The possibility of putting the remaining volume between the tool and the eardrum under an excess pressure or underpressure may also be used for estimating the size of this remaining volume. If the flow of air pumped into (or out of) the remaining volume is known and the resulting pressure difference is measured, the volume can be estimated therefrom under the laws of thermodynamics. Estimates of the size of the remaining volume may supplement or even replace the estimates used in the above-discussed equations for the RECD.
 In addition or as an alternative, parameters of pressure equalization (air flow; temporary pressure differences) can be measured during insertion in order to estimate the rest volume between the tool and the eardrum.
 After impression taking, the ear impression is used to manufacture the earmold; in this the ear impression including the tubing for the impedance measurement is used. For manufacturing, the ear impression may be scanned, and the earmold is defined using the individual ear canal information, for example adapting the receiver output to the individual ear by a horn or some winded tubing. Everything that is--digitally--cut from the ear impression for the earmold manufacturing (for example by Rapid Shell Modeling (RSM)) is well-known and exactly defined and is taken account of for the calculation.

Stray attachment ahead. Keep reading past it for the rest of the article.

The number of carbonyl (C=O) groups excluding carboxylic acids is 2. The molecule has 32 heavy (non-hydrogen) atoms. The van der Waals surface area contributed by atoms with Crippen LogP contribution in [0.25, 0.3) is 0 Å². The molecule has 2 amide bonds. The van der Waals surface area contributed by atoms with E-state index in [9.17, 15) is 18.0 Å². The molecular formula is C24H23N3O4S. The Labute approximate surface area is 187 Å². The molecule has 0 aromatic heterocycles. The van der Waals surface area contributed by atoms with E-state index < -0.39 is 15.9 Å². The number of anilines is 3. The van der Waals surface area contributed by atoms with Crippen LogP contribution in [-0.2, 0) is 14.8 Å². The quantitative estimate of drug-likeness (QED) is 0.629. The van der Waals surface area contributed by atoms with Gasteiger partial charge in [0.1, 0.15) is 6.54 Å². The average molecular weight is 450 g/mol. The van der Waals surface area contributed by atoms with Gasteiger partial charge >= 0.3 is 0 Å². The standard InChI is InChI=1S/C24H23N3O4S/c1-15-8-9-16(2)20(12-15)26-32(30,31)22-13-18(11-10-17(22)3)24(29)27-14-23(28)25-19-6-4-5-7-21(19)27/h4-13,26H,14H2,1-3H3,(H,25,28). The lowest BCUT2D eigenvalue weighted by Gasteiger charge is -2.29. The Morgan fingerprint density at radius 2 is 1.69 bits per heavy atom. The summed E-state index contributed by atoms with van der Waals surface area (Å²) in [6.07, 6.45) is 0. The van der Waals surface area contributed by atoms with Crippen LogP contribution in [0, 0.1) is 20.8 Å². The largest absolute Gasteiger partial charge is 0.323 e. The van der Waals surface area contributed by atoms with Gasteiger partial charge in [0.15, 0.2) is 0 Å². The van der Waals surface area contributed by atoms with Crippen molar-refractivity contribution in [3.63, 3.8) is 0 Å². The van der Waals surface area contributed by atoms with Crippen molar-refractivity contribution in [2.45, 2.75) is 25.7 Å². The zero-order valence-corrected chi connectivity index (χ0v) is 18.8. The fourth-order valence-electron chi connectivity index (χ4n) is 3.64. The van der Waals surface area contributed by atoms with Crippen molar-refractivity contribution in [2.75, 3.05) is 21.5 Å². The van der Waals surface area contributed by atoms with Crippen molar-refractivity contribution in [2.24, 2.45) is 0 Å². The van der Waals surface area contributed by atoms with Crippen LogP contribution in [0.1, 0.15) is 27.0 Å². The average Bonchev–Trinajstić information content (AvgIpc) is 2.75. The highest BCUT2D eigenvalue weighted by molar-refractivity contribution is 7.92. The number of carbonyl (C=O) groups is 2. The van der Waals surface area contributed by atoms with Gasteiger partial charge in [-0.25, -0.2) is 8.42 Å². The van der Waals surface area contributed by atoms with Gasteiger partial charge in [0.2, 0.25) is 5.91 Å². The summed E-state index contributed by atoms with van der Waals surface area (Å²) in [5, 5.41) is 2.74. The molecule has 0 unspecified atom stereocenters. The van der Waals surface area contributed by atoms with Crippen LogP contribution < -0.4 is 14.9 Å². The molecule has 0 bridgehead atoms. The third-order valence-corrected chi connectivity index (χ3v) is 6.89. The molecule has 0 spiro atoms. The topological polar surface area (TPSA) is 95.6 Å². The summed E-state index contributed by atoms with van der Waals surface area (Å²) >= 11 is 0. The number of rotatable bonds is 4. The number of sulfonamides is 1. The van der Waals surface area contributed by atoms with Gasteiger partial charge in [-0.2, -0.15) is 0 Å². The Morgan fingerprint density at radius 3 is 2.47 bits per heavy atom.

The relevant individual ear canal information relevant for the individual ear mold may be stored in the hearing instrument and/or in a database of the fitter and/or in a database of the ear mold manufacturer. In addition or as an alternative, as mentioned above, the data may be used by the fitter to influence the choice and/or design of the hearing instrument. Therein, the fitting software may propose to the best choice for the HI selection with respect to the gathered real-ear data.
 The invention also concerns an impression tool suitable for carrying out the method, the impression tool comprising a flow stop for confining the flow of impression material in the ear canal or an inflatable element that can be inflated in the ear and further comprising at least one measurement tube and an acquisition system with a receiver and a microphone connected or connectable to the at least one measurement tube and an electronics unit connected to the receiver and the microphone, the acquisition systems being capable of producing the sound signal in the ear canal and of performing the acoustic measurement.